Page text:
Council to discuss ending free parking

Free parking could be removed from Market Street
Free parking could be removed from Market Street
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Free parking in towns across Aberdeenshire including Ellon and Inverurie could soon be scrapped in a bid to cover a £160,000 deficit.

Members of Aberdeenshire Council’s Infrastructure Services Committee will meet in Aberdeen today (Thursday) to discuss the scheme.

The current tariffs were put into place in December 2014 to encourage people to visit their local town centres.

A report to members reveals that there has been a 75 per cent increase in the use of car parks following the introduction of the free parking scheme, totalling around 1.4 million transactions, however a massive 80 per cent of these were free.

While the increase in use of the car parks is welcomed, Aberdeenshire Council say this has had “a significant impact on revenue”.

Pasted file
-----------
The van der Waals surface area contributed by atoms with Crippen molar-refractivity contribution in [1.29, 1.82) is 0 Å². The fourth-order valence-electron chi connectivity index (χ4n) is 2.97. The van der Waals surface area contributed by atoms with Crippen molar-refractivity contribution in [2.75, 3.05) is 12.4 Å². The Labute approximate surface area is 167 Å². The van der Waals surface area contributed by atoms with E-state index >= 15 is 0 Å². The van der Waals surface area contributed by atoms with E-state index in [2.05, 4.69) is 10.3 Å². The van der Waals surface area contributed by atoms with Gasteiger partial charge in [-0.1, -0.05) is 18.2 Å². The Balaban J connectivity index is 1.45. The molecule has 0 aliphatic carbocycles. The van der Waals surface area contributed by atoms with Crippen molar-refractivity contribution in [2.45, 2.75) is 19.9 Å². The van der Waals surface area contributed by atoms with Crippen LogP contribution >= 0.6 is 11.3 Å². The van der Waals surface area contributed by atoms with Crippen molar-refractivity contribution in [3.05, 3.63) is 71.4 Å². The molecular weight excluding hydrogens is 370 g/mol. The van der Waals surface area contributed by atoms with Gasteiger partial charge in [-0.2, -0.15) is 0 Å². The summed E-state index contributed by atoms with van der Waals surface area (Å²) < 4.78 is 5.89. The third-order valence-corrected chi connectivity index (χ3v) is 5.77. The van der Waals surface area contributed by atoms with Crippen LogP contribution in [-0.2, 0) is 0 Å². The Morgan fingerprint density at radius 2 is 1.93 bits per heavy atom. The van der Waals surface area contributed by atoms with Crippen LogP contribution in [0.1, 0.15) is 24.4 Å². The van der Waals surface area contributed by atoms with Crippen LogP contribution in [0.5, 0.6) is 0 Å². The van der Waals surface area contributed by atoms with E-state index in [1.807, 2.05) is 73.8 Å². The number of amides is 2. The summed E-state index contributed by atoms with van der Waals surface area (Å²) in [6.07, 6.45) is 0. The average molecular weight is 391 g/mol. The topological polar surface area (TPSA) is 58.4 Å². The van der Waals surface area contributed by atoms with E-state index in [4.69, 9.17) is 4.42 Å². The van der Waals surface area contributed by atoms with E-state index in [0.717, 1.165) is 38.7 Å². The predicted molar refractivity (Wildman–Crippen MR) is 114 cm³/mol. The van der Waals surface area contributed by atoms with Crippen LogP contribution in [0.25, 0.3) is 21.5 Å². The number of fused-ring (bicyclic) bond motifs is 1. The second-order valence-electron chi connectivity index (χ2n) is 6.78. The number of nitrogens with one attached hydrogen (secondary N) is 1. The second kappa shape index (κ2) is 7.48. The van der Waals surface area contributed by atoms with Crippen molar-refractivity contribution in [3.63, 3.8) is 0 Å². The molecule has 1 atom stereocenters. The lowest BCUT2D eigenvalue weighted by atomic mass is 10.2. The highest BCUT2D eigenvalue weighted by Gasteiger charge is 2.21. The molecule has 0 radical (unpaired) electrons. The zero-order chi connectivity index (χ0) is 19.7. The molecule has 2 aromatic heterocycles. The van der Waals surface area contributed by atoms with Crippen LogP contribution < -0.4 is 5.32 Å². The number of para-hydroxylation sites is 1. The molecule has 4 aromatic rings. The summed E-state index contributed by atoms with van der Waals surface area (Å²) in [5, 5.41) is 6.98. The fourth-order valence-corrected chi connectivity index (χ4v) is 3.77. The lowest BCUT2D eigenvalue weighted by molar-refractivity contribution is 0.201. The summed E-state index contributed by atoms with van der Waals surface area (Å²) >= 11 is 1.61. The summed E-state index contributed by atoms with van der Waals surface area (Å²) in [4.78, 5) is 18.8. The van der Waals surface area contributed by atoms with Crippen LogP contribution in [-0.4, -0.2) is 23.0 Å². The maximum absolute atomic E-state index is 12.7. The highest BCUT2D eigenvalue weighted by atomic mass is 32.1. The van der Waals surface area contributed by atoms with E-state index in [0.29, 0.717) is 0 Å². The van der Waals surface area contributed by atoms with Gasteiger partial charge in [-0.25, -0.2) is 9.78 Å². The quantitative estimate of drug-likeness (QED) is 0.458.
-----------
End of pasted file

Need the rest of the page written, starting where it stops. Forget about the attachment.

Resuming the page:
Members will discuss six potential options that include removing free parking, setting a standard free period, increasing current payment tariffs, extending charges into more car parks in Aberdeenshire and a review of hours of charging.

The sixth option will see members review the management and provision of electric vehicle charge points.

If agreed, parking charges could increase meaning that parking for 0-2 hours, currently at £1.20, could jump up to £2, and those paying for up to 3 hours could have to pay £3 instead of the current charge of just £2.

Commenting, Ellon & District councillor, Gillian Owen, said: “I have personally supported a free period in Ellon and would be very disappointed to see any change. However in light of the challenging financial position we continue to find ourselves in, it would be wrong of any council not to look at charges through the spectrum, but I will seek justification for any abolition of the free period.

“The statistics prove that this measure has been very successful in promoting the use of town centres and therefore helping the local economy.”

She added: “The viability of our town centres is a major concern and it was a clear pledge in our manifestos to enhance our town and village centres.”